“No more!” That was my statement 30 years ago after a four-week tour with friends through England, Wales and Scotland.
No more camping, especially not in a small igloo tent. No more crawling around on the floor. No more putting up and taking down the tent every day – in rain, wind and sunshine. No more eating wobbly pasta out of the pot because we left the colander at home. No more defending supplies against ravenous squirrels. No more having to vacate the campsite plagued by belligerent midges. No more…
It was a great trip, on which we probably saw more of Great Britain than many a Brit. But this feeling of falling into a soft Scottish hotel bed after weeks of – well, how should I call it – “basic” camping, because at the latest in Edinburgh none of us felt like camping anymore..! Simply priceless!
And because civilization had us back, we didn’t come back to Loch Ness at the time, but went straight home. Too bad actually.
For decades I stuck to the decision I made at the time, traveled to other continents, spent my holidays in Holland by the sea, lived in hotel rooms, B&Bs, holiday homes, but never again in a tent. Until – I got a new roommate named Mowgli.
It was clear from the start: Mowgli would come along on the journey. Why should I leave my dog at home during the holidays, when I have the most time and leisure for him? So I only booked accommodation that allowed dogs and traveled by car. Anything within a six-hour drive is completely unproblematic. Should we ever go to England, we have just spent the night in Dunkirk.
A new chapter
One day I remembered how much I loved being in Graubünden as a child. But since I was a bit short on cash at the moment, I was looking for a way to travel to Switzerland at low cost. camping? Hm. Well, the equipment would have to be procured, but together with the campsite fees, that would still be cheaper than two weeks in a hotel in high season. I could also use the things again on future trips. I could buy a tent with standing height, after all I don’t want to go on an expedition with adverse weather conditions, I want to go to a campsite. So camp.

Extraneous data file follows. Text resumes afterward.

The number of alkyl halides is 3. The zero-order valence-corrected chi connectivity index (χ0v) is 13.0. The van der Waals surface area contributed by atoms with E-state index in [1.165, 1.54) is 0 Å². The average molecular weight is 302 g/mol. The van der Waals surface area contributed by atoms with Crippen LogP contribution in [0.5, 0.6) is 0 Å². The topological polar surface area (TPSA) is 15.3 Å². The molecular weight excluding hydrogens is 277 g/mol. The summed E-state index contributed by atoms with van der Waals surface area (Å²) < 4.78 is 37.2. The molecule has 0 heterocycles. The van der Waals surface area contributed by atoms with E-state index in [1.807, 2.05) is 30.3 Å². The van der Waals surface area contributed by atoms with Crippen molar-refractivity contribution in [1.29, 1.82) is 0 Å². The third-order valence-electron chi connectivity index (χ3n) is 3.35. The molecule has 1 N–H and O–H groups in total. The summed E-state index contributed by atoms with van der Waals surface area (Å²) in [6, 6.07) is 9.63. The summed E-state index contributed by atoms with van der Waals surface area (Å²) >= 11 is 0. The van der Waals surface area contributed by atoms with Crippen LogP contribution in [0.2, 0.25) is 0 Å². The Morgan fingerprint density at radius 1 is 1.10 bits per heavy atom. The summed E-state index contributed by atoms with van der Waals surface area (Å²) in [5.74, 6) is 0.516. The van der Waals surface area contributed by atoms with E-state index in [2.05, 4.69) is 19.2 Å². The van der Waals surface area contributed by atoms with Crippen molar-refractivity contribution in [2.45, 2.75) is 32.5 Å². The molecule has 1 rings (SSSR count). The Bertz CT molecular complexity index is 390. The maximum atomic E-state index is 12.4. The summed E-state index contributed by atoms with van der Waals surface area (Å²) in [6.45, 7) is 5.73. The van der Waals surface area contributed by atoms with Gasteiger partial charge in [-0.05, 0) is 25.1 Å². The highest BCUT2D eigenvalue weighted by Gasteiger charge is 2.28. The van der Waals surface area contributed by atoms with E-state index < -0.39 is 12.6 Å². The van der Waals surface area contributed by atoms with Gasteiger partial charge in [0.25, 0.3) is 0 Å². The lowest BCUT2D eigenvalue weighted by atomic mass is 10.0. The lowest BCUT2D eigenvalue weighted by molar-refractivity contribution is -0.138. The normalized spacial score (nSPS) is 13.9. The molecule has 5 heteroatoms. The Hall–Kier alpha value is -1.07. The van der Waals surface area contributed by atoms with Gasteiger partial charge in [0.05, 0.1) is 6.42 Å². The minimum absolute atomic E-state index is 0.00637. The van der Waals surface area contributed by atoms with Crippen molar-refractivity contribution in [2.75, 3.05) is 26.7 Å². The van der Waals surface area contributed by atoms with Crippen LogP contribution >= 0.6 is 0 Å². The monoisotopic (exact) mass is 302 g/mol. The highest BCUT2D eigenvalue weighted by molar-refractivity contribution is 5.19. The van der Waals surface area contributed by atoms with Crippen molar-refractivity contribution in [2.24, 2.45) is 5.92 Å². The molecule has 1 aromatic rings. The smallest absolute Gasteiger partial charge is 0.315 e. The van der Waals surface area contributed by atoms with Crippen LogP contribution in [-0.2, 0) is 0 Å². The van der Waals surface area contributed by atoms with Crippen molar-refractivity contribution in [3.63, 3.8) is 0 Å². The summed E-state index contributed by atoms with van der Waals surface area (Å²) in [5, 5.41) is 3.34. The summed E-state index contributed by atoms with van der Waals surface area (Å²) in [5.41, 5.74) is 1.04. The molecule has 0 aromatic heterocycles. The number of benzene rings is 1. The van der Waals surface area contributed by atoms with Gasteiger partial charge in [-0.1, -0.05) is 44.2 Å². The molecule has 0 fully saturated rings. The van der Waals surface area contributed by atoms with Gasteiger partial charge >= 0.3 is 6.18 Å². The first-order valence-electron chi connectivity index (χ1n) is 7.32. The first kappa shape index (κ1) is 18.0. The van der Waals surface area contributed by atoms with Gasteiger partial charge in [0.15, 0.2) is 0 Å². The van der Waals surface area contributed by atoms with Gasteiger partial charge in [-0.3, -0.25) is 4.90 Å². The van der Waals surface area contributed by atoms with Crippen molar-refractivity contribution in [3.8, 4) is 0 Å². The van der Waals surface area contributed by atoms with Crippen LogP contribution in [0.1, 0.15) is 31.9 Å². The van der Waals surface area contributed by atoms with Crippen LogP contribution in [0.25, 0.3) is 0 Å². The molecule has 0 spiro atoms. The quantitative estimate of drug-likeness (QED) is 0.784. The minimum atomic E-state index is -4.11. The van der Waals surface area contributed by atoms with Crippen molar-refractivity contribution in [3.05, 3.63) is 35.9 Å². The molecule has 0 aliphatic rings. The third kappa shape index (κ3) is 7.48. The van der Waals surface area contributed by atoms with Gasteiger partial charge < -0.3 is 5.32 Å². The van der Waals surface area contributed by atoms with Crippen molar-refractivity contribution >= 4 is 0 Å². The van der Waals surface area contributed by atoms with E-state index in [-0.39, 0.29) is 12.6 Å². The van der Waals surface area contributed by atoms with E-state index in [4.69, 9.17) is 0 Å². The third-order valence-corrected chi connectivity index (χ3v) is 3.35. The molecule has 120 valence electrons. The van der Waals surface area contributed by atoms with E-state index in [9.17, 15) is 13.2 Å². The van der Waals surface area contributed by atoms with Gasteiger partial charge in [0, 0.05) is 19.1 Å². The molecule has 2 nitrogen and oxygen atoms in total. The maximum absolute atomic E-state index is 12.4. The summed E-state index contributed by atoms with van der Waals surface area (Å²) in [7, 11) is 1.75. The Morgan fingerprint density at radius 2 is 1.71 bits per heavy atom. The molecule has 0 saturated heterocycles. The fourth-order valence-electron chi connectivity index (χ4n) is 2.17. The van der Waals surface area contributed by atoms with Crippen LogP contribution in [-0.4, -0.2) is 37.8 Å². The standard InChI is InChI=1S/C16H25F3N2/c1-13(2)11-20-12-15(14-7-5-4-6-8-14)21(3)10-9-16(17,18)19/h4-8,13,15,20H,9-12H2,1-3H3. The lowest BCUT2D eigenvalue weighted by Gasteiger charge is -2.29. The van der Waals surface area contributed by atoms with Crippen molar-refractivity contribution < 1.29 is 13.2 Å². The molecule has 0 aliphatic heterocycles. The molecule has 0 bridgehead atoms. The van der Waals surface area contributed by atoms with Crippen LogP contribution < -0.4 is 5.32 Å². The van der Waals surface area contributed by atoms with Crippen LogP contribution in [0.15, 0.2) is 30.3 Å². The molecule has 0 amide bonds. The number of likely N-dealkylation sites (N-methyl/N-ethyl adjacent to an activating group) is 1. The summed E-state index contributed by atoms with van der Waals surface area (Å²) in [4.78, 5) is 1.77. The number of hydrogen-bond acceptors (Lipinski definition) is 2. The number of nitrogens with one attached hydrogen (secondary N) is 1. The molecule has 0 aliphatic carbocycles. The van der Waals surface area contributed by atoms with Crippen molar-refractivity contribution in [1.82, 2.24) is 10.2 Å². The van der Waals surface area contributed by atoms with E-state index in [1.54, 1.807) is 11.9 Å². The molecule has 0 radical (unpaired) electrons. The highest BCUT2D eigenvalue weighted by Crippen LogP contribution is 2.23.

A tent for around 100 euros and everything you need in terms of basic equipment was quickly obtained, packed into my small Renault Clio and then we set off towards the Bernese Oberland, Lake Thun or Lake Brienz. It’s fascinating that you don’t have to commit yourself, but can simply see where it’s most beautiful! We ended up staying at the Bönigen campsite near Interlaken.
It was wonderful vacation! You can read more about our excursions in my post about this trip.
A thunderstorm rumbled in late one afternoon. At first we held out in the tent, but the rain pelted hard on our dwelling, which we had pitched next to a tree. The closer thunder and lightning got, the more I worried that lightning might strike this very tree. I took my pooch and barricaded us in the car. Just in time, because now the storm was directly overhead and rain and wind pushed the small tent in from the side. Mowgli’s face was horrified.
Not the horror, but my feeling of displeasure at level 5 on a scale of 1 to 5 when we returned to the tent after the thunderstorm and I saw that the awning was under water. Although the inside cabin remained dry and so did the sleeping bag, clothing, dog blanket and electronics, but there was still a lot to do. I tried as best I could to dry and seal the awning again and went to sleep. But it kept raining. It’s actually kind of cozy lying in the tent and listening to the drumming raindrops, but that night it was pattering and pouring, so I had to brush away a new puddle that had formed on the roof of the outer tent at short intervals. In short: a pretty sleepless night. Probably those were the hours when the idea of traveling in a campervan crept quietly and unnoticed into my mind.
A new project
Like a balloon being inflated, this idea grew in the months that followed and I began watching countless campervan videos on YouTube and studying DIY websites.
As much as I liked what some people had achieved, I was looking for the simplest possible way with little conversion, especially since I don’t have the faintest idea about electronics. At first there was a plan to convert my little Clio. Something similar already exists, but my friends said: “Forget it!” And they were right, it would have been very cramped.
Since the Clio was getting on in years, I thought about plan B: buy a new car. Not too big or too small, suitable for everyday use and no diesel. And one day he stood there, a Kangoo as a year-old car at the Renault dealer. The rear seat and passenger seat can be folded down to form a flat surface, so you don’t have to remove anything, you just have to put in an inflatable sleeping pad. Easy!
All my luggage and camping equipment was packed into Euroboxes and stacked (and secured!) in the trunk so that Mowgli still had enough space. Larger parts went into the roof box. Then it was off to Denmark. I loved how easy it was, but it was annoying having to move around and move boxes around when you needed something.
This is how the idea came about to build a camping shelf and put it in the trunk. And finally, with the camping shelf, my Kangoo became a Mowglimobil.